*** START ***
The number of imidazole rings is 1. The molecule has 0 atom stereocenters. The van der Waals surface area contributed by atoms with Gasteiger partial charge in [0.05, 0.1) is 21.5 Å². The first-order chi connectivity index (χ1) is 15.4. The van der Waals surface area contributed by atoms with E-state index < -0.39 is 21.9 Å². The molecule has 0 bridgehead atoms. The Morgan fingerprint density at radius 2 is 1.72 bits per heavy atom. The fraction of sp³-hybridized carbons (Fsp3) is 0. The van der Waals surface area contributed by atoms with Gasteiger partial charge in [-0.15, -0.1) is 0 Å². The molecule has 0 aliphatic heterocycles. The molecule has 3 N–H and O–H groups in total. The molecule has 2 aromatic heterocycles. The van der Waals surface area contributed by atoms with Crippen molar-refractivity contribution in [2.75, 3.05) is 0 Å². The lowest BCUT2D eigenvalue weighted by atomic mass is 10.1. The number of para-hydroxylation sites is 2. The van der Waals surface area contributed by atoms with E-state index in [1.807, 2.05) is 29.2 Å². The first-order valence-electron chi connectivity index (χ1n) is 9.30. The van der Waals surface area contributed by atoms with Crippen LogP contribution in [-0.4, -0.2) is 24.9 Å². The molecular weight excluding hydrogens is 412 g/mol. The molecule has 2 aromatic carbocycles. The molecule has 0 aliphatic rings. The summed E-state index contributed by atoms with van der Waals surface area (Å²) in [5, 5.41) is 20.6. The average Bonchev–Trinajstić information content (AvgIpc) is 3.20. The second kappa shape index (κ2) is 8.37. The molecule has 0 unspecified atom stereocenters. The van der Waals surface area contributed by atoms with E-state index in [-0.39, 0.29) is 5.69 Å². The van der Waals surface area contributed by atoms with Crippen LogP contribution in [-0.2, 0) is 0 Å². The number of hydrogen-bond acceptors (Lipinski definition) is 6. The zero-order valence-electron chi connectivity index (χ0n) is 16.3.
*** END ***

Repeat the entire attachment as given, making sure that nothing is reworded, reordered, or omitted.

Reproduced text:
The number of imidazole rings is 1. The molecule has 0 atom stereocenters. The van der Waals surface area contributed by atoms with Gasteiger partial charge in [0.05, 0.1) is 21.5 Å². The first-order chi connectivity index (χ1) is 15.4. The van der Waals surface area contributed by atoms with E-state index < -0.39 is 21.9 Å². The molecule has 0 bridgehead atoms. The Morgan fingerprint density at radius 2 is 1.72 bits per heavy atom. The fraction of sp³-hybridized carbons (Fsp3) is 0. The van der Waals surface area contributed by atoms with Gasteiger partial charge in [-0.15, -0.1) is 0 Å². The molecule has 0 aliphatic heterocycles. The molecule has 3 N–H and O–H groups in total. The molecule has 2 aromatic heterocycles. The van der Waals surface area contributed by atoms with Crippen molar-refractivity contribution in [2.75, 3.05) is 0 Å². The lowest BCUT2D eigenvalue weighted by atomic mass is 10.1. The number of para-hydroxylation sites is 2. The van der Waals surface area contributed by atoms with E-state index in [1.807, 2.05) is 29.2 Å². The first-order valence-electron chi connectivity index (χ1n) is 9.30. The van der Waals surface area contributed by atoms with Crippen LogP contribution in [-0.4, -0.2) is 24.9 Å². The molecular weight excluding hydrogens is 412 g/mol. The molecule has 2 aromatic carbocycles. The molecule has 0 aliphatic rings. The summed E-state index contributed by atoms with van der Waals surface area (Å²) in [5, 5.41) is 20.6. The average Bonchev–Trinajstić information content (AvgIpc) is 3.20. The second kappa shape index (κ2) is 8.37. The molecule has 0 unspecified atom stereocenters. The van der Waals surface area contributed by atoms with E-state index in [-0.39, 0.29) is 5.69 Å². The van der Waals surface area contributed by atoms with Crippen LogP contribution in [-0.2, 0) is 0 Å². The number of hydrogen-bond acceptors (Lipinski definition) is 6. The zero-order valence-electron chi connectivity index (χ0n) is 16.3.